0
TECHNICAL PAPERS

Development of a Second Generation In-Flight Icing Simulation Code

[+] Author and Article Information
Héloïse Beaugendre1

Computational Fluid Dynamics Laboratory, Department of Mechanical Engineering, McGill University, 688 Sherbrooke Street West, 7th Floor, Montréal, Québec H3A 2S6 Canada

François Morency2

Computational Fluid Dynamics Laboratory, Department of Mechanical Engineering, McGill University, 688 Sherbrooke Street West, 7th Floor, Montréal, Québec H3A 2S6 Canada

Wagdi G. Habashi3

Computational Fluid Dynamics Laboratory, Department of Mechanical Engineering, McGill University, 688 Sherbrooke Street West, 7th Floor, Montréal, Québec H3A 2S6 Canada

1

Presently at: MAB, Bureau 281, Université Bordeaux 1, 351, Cours de la Libération, 33405 Talence Cedex, France.

2

Presently at: Département de Génie Mécanique, École de Technologie Supérieure, 1100 Rue Notre-Dame Ouest, Montréal, Québec, H3C 1K3, Canada.

3

Corresponding author.

J. Fluids Eng 128(2), 378-387 (Feb 24, 2005) (10 pages) doi:10.1115/1.2169807 History: Received April 28, 2004; Revised February 24, 2005

Two-dimensional and quasi-3D in-flight ice accretion simulation codes have been widely used by the aerospace industry for the last two decades as an aid to the certification process. The present paper proposes an efficient numerical method for calculating ice shapes on simple or complex 3D geometries. The resulting ice simulation system, FENSAP-ICE, is built in a modular fashion to successively solve each flow, impingement and accretion via field models based on partial differential equations (PDEs). The FENSAP-ICE system results are compared to other numerical and experimental results on 2D and slightly complex 3D geometries. It is concluded that FENSAP-ICE gives results in agreement with other code calculation results, for the geometries available in the open literature.

Copyright © 2006 by American Society of Mechanical Engineers
Your Session has timed out. Please sign back in to continue.

References

Figures

Grahic Jump Location
Figure 1

Module interactions within FENSAP-ICE

Grahic Jump Location
Figure 2

Convective heat transfer coefficient distribution against the distance from stagnation point

Grahic Jump Location
Figure 3

Local collection efficiency distribution against the distance from stagnation point

Grahic Jump Location
Figure 4

Run 403 [NASA-CDROM], ice shape comparison between ICE3D (fine grid), LEWICE and experiments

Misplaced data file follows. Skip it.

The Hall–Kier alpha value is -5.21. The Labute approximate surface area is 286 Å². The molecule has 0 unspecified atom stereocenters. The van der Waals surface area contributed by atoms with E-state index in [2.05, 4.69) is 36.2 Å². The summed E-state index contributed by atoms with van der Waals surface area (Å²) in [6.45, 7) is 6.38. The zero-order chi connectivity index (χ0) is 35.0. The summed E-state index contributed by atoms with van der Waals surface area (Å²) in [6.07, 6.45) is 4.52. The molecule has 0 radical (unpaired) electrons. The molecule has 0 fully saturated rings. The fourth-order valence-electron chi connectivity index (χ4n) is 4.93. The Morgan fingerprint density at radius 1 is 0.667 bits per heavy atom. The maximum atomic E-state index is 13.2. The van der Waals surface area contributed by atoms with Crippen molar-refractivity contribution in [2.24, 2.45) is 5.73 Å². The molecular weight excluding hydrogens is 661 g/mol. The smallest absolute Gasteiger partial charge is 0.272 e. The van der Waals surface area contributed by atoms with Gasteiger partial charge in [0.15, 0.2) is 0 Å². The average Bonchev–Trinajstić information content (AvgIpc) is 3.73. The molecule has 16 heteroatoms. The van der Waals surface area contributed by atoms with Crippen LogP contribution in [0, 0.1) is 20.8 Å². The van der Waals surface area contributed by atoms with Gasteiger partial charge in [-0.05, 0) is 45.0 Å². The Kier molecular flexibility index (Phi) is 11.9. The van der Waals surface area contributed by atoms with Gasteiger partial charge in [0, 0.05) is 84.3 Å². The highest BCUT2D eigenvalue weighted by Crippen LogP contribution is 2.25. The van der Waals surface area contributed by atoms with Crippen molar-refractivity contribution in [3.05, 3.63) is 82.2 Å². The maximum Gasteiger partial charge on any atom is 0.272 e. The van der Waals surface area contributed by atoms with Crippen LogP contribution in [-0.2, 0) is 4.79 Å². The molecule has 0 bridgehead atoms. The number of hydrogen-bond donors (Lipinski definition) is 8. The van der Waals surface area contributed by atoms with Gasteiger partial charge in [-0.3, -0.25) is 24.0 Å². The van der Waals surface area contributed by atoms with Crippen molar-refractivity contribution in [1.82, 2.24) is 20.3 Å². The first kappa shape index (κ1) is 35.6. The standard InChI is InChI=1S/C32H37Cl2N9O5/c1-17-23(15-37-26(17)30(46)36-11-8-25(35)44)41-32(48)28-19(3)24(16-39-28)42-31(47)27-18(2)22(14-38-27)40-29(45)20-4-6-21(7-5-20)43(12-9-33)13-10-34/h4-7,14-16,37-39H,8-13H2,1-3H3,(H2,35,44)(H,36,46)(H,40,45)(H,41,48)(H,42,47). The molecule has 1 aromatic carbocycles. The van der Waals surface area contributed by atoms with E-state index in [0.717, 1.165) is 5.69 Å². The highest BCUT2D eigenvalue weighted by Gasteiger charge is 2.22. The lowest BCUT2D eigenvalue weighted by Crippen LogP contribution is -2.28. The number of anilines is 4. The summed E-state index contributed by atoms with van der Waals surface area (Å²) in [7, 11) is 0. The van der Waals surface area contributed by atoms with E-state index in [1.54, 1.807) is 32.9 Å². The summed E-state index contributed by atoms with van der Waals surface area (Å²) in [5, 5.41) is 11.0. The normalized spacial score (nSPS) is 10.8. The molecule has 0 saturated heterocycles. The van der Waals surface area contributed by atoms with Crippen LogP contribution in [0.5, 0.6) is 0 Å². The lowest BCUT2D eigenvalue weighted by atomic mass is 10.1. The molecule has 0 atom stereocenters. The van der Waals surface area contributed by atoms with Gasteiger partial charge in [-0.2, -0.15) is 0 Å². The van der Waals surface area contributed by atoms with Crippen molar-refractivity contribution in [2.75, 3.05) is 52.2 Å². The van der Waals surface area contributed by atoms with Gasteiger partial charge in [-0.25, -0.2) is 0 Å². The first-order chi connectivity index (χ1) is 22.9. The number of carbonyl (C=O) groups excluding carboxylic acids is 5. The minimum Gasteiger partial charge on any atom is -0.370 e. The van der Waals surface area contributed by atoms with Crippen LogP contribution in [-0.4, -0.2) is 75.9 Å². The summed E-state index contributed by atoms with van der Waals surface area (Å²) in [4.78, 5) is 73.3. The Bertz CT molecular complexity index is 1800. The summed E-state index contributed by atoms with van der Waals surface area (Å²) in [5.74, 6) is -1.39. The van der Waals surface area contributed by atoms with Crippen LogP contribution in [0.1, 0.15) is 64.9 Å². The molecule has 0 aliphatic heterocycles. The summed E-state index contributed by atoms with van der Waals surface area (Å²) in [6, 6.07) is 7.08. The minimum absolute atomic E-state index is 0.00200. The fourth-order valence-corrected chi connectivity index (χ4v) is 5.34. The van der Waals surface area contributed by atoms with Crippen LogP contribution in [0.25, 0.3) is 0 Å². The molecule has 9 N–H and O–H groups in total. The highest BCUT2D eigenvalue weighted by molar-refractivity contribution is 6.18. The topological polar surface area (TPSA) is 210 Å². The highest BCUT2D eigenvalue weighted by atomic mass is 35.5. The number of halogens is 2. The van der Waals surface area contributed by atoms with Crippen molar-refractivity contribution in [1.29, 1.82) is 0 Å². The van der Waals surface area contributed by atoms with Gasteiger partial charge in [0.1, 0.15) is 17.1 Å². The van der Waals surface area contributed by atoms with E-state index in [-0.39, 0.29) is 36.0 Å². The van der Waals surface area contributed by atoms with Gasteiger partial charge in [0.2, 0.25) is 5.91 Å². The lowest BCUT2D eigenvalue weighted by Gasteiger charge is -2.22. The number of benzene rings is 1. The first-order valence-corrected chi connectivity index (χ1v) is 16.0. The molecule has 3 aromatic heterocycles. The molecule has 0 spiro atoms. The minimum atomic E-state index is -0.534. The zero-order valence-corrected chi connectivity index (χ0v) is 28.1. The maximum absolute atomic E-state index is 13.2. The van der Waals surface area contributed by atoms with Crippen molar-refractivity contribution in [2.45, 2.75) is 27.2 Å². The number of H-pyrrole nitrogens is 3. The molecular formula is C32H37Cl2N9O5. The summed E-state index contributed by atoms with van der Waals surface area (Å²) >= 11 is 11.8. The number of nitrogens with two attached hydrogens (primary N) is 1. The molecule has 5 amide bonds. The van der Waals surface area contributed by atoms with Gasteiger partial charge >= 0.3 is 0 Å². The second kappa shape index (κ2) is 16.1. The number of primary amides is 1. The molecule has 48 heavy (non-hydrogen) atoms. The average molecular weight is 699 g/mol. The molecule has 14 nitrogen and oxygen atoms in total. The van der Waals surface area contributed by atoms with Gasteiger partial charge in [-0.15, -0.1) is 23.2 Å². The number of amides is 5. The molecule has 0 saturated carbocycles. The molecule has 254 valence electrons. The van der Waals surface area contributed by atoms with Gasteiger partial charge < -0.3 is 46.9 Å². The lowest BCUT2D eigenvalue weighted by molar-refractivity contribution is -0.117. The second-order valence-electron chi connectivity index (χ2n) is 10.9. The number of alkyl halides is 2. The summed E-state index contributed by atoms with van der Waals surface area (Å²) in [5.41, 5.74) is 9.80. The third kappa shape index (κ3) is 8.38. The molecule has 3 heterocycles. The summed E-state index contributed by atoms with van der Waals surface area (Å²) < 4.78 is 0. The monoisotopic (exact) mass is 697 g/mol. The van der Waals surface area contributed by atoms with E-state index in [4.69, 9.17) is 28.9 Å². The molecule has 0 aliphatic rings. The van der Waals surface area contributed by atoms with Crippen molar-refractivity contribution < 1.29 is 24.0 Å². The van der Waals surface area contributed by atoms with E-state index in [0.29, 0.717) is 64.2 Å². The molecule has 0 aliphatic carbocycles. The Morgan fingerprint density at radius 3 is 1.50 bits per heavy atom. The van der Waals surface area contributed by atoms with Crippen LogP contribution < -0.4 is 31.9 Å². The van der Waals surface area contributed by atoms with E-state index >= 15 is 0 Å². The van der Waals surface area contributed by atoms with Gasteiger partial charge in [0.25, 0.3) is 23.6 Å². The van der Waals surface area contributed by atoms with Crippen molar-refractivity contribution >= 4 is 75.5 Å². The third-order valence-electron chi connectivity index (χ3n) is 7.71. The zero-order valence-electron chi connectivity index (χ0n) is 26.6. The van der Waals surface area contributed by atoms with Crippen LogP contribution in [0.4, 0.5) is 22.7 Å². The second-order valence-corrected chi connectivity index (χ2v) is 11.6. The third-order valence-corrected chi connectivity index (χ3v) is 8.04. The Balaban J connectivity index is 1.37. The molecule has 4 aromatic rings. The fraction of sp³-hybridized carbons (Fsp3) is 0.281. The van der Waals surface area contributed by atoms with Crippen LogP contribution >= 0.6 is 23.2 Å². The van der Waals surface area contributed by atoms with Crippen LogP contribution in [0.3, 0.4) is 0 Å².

Grahic Jump Location
Figure 5

Run 404 [NASA CD-ROM], ice shape comparison between ICE3D, LEWICE, and experiments

Grahic Jump Location
Figure 6

Run 308 [NASA CD-ROM] comparison between ICE3D and LEWICE after 47.58 and 95.16s of ice accretion

Grahic Jump Location
Figure 7

Run 308 [NASA CD-ROM] comparison between ICE3D, LEWICE and IRT experimental ice shape

Grahic Jump Location
Figure 8

Turbulent airflow solution, Mach number contours, streamlines at the tip and Cp distribution on the blade

Grahic Jump Location
Figure 9

2D cuts of the convective heat transfer coefficient, in W∕m2K

Grahic Jump Location
Figure 10

2D cuts of the collection efficiency for stations 1, 2, 3, and 4 along the curvilinear coordinate

Grahic Jump Location
Figure 11

3D ice shape at blade tip

Grahic Jump Location
Figure 12

2D ice cuts along the span wise direction for stations 1, 2, 3, and 4

Grahic Jump Location
Figure 13

3D ice accretion on the Boeing 737-300 inlet, rime ice accretion for 15deg AoA and an inlet mass flow of 10.4kg∕s

Grahic Jump Location
Figure 14

Mach number distribution for the Boeing 737-300 inlet for 0deg AoA and an inlet mass flow of 10.4kg∕s, comparison between FENSAP, LEWICE and Experiments, circumferential cut at 45deg

Grahic Jump Location
Figure 15

Mach number distribution for the Boeing 737-300 inlet for 15deg AoA and an inlet mass flow of 10.4kg∕s, comparison between FENSAP, LEWICE and Experiments, circumferential cut at 45deg

Grahic Jump Location
Figure 16

Local collection efficiency distribution for 0deg AoA, comparison between DROP3D, LEWICE and Experiments, circumferential cut at 180deg

Grahic Jump Location
Figure 17

Local collection efficiency distribution for 15deg AoA, comparison between DROP3D, LEWICE and Experiments, circumferential cut at 90deg

Grahic Jump Location
Figure 18

Rime ice for the Boeing 737-300 inlet for 0deg AoA, comparison of analytical ice shapes between ICE3D and LEWICE, circumferential cut at 45deg

Grahic Jump Location
Figure 19

Rime ice for the Boeing 737-300 inlet for 15deg AoA, comparison of analytical ice shapes between ICE3D and LEWICE, circumferential cut at 135deg

Grahic Jump Location
Figure 20

Glaze ice for the Boeing 737-300 inlet for 0deg AoA, comparison of analytical ice shapes between ICE3D and LEWICE, circumferential cut at 135deg

Grahic Jump Location
Figure 21

Glaze ice for the Boeing 737-300 inlet for 15deg AoA, comparison of analytical ice shapes between ICE3D and LEWICE, circumferential cut at 45deg

Tables

Errata

Discussions

Some tools below are only available to our subscribers or users with an online account.

Related Content

Customize your page view by dragging and repositioning the boxes below.

Related Journal Articles
Related eBook Content
Topic Collections

Sorry! You do not have access to this content. For assistance or to subscribe, please contact us:

  • TELEPHONE: 1-800-843-2763 (Toll-free in the USA)
  • EMAIL: asmedigitalcollection@asme.org
Sign In